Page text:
8 Japanese Dog Breeds

These are some of the breeds of Japanese origin

Japanese Chin

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Since ancient times, the Japanese have cultivated their own dog breeds. These dogs were historically responsible for everything from hunting wild boar to serving as lap companions for the most affluent members of society. Here are the more well-known Japanese breeds, along with their fascinating histories and reasons why they continue to be revered and beloved in their native country.

  • 01 of 08

    Shiba Inu

    shiba inu

     

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    Translated in Japanese as “brushwood,” the Shiba Inu dates back more than 3,000 years. One of the smaller members of the American Kennel Club’s (AKC) non-sporting group, these dogs were originally bred to hunt birds and other small game, however would occasionally hunt for larger animals including deer, bear, and boar with their owner.

    The Shibu Inu is a confident dog that’s known for his “Shiba scream," a unique sound of excitement. They are tiny yet muscular dogs that have become the most popular companion dog in Japan, probably thanks to their active and attentive while still good-natured and easy-going personalities.

    Breed Overview

    Height: 14.5 to 16.5 inches (male); 13.5 to 15.5 inches (female)

    Weight: 23 pounds (male); 17 pounds (female)

    Physical Characteristics: Long coat, heavy shedders; coat comes in black with tan points, sesame, red, or urajiro (cream to white ventral color), undercoat is cream, gray, or buff

  • 02 of 08

    Akita

    Portrait of an Akita, New Mexico, USA
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    The Akita is considered a Spitz breed, so it it believed to share both its traits and ancestry with other similar breeds. These brave and strong--while loyal and affectionate dogs--make the Akita a popular family pet, although his thick double coat does require some maintenance--and they can also weigh over 100 pounds.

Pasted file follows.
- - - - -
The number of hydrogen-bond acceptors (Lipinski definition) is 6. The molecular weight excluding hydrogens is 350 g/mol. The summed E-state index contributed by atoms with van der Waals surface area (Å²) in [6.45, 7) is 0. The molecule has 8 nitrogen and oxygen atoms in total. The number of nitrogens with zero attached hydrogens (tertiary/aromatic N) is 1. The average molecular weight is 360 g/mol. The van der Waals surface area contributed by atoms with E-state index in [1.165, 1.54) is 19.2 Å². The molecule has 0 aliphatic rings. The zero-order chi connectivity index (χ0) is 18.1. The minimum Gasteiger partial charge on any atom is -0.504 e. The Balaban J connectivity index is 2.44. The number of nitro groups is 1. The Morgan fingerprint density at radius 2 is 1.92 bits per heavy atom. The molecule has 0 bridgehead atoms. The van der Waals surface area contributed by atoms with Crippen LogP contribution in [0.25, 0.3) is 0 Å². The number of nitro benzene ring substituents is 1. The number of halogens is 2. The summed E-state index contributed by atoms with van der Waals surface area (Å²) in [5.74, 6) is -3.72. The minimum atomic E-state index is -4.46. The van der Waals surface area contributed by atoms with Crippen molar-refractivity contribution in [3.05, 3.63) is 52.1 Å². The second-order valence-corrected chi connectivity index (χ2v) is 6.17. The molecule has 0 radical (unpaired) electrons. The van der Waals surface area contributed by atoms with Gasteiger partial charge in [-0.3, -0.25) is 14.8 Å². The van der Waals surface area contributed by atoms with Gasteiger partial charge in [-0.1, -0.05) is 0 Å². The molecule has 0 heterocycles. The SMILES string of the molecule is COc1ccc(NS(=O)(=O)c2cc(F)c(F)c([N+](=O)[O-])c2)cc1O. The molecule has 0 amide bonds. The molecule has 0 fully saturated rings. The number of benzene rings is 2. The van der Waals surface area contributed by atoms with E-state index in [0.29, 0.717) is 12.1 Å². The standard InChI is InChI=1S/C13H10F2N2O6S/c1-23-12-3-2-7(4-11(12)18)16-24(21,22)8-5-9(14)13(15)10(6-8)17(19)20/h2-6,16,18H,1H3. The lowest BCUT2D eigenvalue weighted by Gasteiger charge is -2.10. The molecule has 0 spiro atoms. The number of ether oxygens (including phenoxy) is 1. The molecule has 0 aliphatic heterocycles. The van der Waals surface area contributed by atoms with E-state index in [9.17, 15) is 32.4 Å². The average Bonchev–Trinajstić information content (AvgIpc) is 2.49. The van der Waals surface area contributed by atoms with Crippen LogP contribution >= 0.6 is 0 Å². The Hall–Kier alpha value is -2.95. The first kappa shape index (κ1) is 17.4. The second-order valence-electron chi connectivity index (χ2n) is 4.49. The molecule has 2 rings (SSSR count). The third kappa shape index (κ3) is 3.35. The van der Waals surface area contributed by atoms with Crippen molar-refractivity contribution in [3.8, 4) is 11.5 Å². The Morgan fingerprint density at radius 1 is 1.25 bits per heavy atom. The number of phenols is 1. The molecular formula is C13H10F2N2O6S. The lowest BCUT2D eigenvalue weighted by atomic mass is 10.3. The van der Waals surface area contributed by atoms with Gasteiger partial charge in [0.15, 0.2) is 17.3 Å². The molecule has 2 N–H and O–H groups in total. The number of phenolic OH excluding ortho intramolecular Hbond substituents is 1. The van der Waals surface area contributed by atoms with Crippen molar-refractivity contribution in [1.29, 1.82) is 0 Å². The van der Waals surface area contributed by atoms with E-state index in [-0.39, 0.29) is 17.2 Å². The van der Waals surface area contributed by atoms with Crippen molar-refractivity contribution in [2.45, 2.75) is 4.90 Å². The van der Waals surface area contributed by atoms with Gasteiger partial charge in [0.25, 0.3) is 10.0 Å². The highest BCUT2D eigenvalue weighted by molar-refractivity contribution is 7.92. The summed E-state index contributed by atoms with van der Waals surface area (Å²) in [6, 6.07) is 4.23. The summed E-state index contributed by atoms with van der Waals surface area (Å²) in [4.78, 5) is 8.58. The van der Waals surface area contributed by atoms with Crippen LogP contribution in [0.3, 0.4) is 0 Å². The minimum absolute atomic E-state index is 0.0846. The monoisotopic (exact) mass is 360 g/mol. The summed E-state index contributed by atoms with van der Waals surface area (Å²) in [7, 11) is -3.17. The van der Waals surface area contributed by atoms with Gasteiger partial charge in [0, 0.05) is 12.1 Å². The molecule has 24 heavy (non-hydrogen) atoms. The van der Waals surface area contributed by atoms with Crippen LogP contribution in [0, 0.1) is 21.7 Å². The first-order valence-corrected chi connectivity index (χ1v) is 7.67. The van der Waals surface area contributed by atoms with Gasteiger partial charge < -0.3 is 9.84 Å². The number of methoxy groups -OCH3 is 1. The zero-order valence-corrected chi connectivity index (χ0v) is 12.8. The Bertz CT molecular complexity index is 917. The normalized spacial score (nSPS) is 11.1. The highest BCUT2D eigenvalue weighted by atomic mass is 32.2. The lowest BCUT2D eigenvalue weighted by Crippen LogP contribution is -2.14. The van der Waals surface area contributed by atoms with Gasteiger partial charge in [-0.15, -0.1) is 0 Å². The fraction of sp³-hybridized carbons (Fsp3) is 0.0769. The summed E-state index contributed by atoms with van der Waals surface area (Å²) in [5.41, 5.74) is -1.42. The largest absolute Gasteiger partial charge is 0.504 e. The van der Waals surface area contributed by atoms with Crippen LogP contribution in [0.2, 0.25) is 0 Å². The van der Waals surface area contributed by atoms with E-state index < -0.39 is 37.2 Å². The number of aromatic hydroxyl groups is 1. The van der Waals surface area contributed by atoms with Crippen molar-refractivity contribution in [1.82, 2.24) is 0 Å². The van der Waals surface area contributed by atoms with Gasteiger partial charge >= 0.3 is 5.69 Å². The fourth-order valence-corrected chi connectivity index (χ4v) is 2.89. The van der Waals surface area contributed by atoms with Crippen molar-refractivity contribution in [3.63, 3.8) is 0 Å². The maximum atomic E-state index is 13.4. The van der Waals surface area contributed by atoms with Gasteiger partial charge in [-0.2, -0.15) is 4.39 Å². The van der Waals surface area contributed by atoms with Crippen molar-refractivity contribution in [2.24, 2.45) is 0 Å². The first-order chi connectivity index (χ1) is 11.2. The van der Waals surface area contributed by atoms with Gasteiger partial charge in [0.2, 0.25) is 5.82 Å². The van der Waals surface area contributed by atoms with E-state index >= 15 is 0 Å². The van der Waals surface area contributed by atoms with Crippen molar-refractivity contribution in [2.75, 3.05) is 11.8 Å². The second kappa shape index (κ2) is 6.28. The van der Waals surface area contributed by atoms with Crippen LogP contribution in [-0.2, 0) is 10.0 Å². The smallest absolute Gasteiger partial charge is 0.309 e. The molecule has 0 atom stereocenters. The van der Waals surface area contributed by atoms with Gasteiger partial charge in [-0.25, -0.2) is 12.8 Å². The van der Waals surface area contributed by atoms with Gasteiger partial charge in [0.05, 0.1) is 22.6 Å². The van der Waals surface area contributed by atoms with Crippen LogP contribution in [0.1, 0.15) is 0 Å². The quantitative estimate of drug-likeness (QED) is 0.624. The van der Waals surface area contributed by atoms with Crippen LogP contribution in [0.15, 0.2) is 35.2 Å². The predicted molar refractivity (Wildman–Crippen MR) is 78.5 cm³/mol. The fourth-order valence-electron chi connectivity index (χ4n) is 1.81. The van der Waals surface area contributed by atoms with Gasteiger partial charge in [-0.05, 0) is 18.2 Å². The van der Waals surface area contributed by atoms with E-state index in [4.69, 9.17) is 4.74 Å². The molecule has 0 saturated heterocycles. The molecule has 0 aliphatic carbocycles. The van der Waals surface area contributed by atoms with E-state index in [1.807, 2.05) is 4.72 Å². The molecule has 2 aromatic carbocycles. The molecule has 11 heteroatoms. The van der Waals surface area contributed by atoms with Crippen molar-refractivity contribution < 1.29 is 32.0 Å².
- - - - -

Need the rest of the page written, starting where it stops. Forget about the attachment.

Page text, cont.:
Smuggled into the United States via plane after World War II, the Akita quickly won the hearts of American servicemen and cultivated the breed's popularity in the United States. These quiet, independent dogs are suspicious of strangers but more than happy to share their playful and affectionate side with their families. and friends.

    Breed Overview

    Height: 26 to 28 inches (male), 24 to 26 inches (female)

    Weight: 100 to 130 pounds (male), 70 to 100 pounds (female)

    Physical Characteristics: Burly and heavy-boned dogs with a dense double coat that comes in multiple colors, including white

  • 03 of 08

    Japanese Chin

    japanese chin

     

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    Though the breed is called the Japanese Chin, these charming, noble dogs are actually believed to hail from either Korea or China. However, the Japanese aristocracy made these dogs popular in Japan, as they came to be revered in the country’s highest social circles.

    Weighing no more than 10 pounds, these small, dainty dogs were believed to be bestowed upon foreign diplomats and other nobility to commemorate their service to Japan. They’re completely “indoor" yet perfectly lovable companions that possess an unmistakably Eastern look.

    Breed Overview

    Height: 8 to 11 inches

    Weight: 7 to 11 pounds

    Physical Characteristics: Large head and short muzzle; profuse mane around the neck and shoulders, plumed tail arching over the back, and pants or “culottes” on the hind legs

  • 04 of 08

    Shikoku

    Shikoku dog

     

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    The Shikoku (or sometimes the "Shikoku Inu" or "Kochi-Ken") is a native Japanese breed that was relied on as a hunting dog. These are one of the original native Japanese spitz-type dogs, and were highly valued by Japanese hunters as a tracker of game, particularly wild boar.

    These dogs are known for their endurance as well as their intelligence and alertness. Though they continue to be enthusiastic hunters, the Shikoku is docile towards his master.

    Breed Overview

    Height: 17 to 22 inches